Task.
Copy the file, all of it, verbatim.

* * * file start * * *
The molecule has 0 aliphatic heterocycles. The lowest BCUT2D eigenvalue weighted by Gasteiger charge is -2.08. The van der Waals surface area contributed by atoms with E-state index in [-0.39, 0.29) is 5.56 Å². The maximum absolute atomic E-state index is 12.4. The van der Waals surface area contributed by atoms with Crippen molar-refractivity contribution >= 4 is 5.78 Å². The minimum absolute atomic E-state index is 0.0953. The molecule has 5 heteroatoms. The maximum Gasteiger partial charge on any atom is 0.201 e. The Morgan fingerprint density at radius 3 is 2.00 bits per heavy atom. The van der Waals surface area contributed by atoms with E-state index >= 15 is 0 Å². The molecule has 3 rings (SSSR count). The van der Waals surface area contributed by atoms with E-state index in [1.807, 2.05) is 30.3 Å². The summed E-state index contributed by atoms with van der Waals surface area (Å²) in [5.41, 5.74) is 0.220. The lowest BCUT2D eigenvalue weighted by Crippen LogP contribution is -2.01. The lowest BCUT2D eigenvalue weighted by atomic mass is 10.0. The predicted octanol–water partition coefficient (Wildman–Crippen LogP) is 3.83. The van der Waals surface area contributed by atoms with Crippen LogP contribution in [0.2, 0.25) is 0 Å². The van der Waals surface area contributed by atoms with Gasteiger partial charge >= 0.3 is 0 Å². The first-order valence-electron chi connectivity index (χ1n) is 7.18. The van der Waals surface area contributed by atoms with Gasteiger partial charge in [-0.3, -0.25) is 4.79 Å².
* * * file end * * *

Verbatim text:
The molecule has 0 aliphatic heterocycles. The lowest BCUT2D eigenvalue weighted by Gasteiger charge is -2.08. The van der Waals surface area contributed by atoms with E-state index in [-0.39, 0.29) is 5.56 Å². The maximum absolute atomic E-state index is 12.4. The van der Waals surface area contributed by atoms with Crippen molar-refractivity contribution >= 4 is 5.78 Å². The minimum absolute atomic E-state index is 0.0953. The molecule has 5 heteroatoms. The maximum Gasteiger partial charge on any atom is 0.201 e. The Morgan fingerprint density at radius 3 is 2.00 bits per heavy atom. The van der Waals surface area contributed by atoms with E-state index >= 15 is 0 Å². The molecule has 3 rings (SSSR count). The van der Waals surface area contributed by atoms with E-state index in [1.807, 2.05) is 30.3 Å². The summed E-state index contributed by atoms with van der Waals surface area (Å²) in [5.41, 5.74) is 0.220. The lowest BCUT2D eigenvalue weighted by Crippen LogP contribution is -2.01. The lowest BCUT2D eigenvalue weighted by atomic mass is 10.0. The predicted octanol–water partition coefficient (Wildman–Crippen LogP) is 3.83. The van der Waals surface area contributed by atoms with Crippen LogP contribution in [0.2, 0.25) is 0 Å². The van der Waals surface area contributed by atoms with Gasteiger partial charge >= 0.3 is 0 Å². The first-order valence-electron chi connectivity index (χ1n) is 7.18. The van der Waals surface area contributed by atoms with Gasteiger partial charge in [-0.3, -0.25) is 4.79 Å².